Ask Coach Sara: Escape From Alcatraz Swim Tips
Your Twitter questions about swimming as a triathlete, answered by coach and professional triathlete Sara McLarty.
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Q: I got into Escape From Alcatraz! What’s your best training advice for this swim? –@bquinnterest
A: Alcatraz is one of my favorites because of the challenging water conditions. My advice: 1. Prepare for the length of time you will be swimming. Depending on the current, it can take the top swimmers anywhere between 22 and 35 minutes. Prepare to be in the cold water 30–50 minutes! 2. Get comfortable in rough and cold open-water conditions. Practice as often as possible in your local swimming holes. Don’t skip training on the overcast or windy days where you can practice swimming through foggy and choppy conditions. 3. There is no possibility for a swim warm-up since you start from a boat. Purchase a set of swim cords to use for a dry-land warm-up. At one practice per week, use them as your swim warm-up and start your main set as soon as you dive in the water.
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Q: Is the use of a tempo device a good way for a first-year swimmer to get faster by developing quicker turnover? –@bittnermj
A: Quick tempo (aka: stroke rate) is one of the secrets to fast open-water swimming—as long as your stroke technique is correct! Before working on tempo, focus on good technique, building strength and endurance, and getting comfortable in the water. Once you have accomplished all of that, use the tempo trainer on sets of 6–8 x 50s. When you can comfortably maintain the tempo for an entire set, increase the tempo for next time. I find it easiest to have a single beep for every other arm (aim for a tempo between 35–40 beats per minute). Put the tempo trainer under your swim cap, just above your ear, to hear it best while swimming.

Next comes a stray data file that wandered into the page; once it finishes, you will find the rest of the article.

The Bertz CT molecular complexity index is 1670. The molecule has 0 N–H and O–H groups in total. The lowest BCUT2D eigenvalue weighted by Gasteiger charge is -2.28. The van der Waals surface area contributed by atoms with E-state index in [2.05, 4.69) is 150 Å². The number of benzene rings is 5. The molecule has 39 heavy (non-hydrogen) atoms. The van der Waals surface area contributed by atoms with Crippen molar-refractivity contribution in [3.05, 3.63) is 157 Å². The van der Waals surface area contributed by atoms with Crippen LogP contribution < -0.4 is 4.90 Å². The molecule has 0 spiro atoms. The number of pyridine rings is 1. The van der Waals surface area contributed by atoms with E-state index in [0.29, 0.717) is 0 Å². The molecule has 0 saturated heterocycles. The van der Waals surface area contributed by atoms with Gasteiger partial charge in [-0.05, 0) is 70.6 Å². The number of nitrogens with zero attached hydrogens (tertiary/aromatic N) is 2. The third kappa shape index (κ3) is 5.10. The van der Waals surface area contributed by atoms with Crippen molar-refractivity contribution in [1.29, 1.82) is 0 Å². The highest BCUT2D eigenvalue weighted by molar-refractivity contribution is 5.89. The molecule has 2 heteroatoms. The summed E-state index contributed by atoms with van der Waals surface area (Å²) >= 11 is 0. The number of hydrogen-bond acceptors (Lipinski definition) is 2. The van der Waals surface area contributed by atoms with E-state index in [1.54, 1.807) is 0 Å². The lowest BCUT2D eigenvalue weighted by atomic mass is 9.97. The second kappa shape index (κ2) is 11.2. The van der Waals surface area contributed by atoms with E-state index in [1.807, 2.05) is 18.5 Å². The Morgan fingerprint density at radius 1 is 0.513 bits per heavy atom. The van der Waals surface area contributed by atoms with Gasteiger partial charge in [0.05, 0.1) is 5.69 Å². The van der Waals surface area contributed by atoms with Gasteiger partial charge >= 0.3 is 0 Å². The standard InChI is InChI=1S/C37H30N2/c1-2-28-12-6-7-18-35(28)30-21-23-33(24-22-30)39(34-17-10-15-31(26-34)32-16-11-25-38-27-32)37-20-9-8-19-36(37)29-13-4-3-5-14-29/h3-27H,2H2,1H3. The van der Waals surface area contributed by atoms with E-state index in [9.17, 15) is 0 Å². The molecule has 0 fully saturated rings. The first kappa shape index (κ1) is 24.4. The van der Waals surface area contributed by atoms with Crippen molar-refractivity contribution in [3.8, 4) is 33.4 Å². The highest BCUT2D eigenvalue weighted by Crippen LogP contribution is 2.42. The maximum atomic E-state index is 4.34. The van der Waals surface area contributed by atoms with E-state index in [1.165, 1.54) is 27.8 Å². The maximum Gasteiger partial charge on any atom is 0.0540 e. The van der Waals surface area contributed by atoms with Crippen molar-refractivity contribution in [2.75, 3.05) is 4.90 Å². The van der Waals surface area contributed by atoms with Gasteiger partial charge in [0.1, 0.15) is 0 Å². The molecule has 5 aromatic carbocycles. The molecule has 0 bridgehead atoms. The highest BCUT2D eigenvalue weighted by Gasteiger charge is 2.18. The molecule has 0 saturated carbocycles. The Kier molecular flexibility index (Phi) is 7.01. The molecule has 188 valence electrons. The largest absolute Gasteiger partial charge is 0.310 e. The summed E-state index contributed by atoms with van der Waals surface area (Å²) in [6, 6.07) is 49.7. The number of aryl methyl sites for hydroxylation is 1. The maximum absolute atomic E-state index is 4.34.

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Q: After a broken collarbone my arms don’t track symmetrically in the water and I drift to the right. Any tips to help? –@1_Mad_Madone
A: A broken collarbone can definitely throw a wrench into your swim stroke. I have worked with athletes struggling with similar flexibility issues. Through trial and error we found that the best way to straighten out a stroke is by making the uninjured arm as similar as possible to the injured arm. If your right arm enters the water 8 inches away from the centerline and with a slight bend in the elbow, do the same with your left arm. This should straighten out your stroke in a way that is possible with your injury.
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Got a swimming question? Coach Sara wants to help. Just tweet your queries to @SaraLMcLarty.
Pro triathlete and swim coach Sara McLarty has 25-plus years of experience and knowledge about swimming mechanics, efficiency and technique.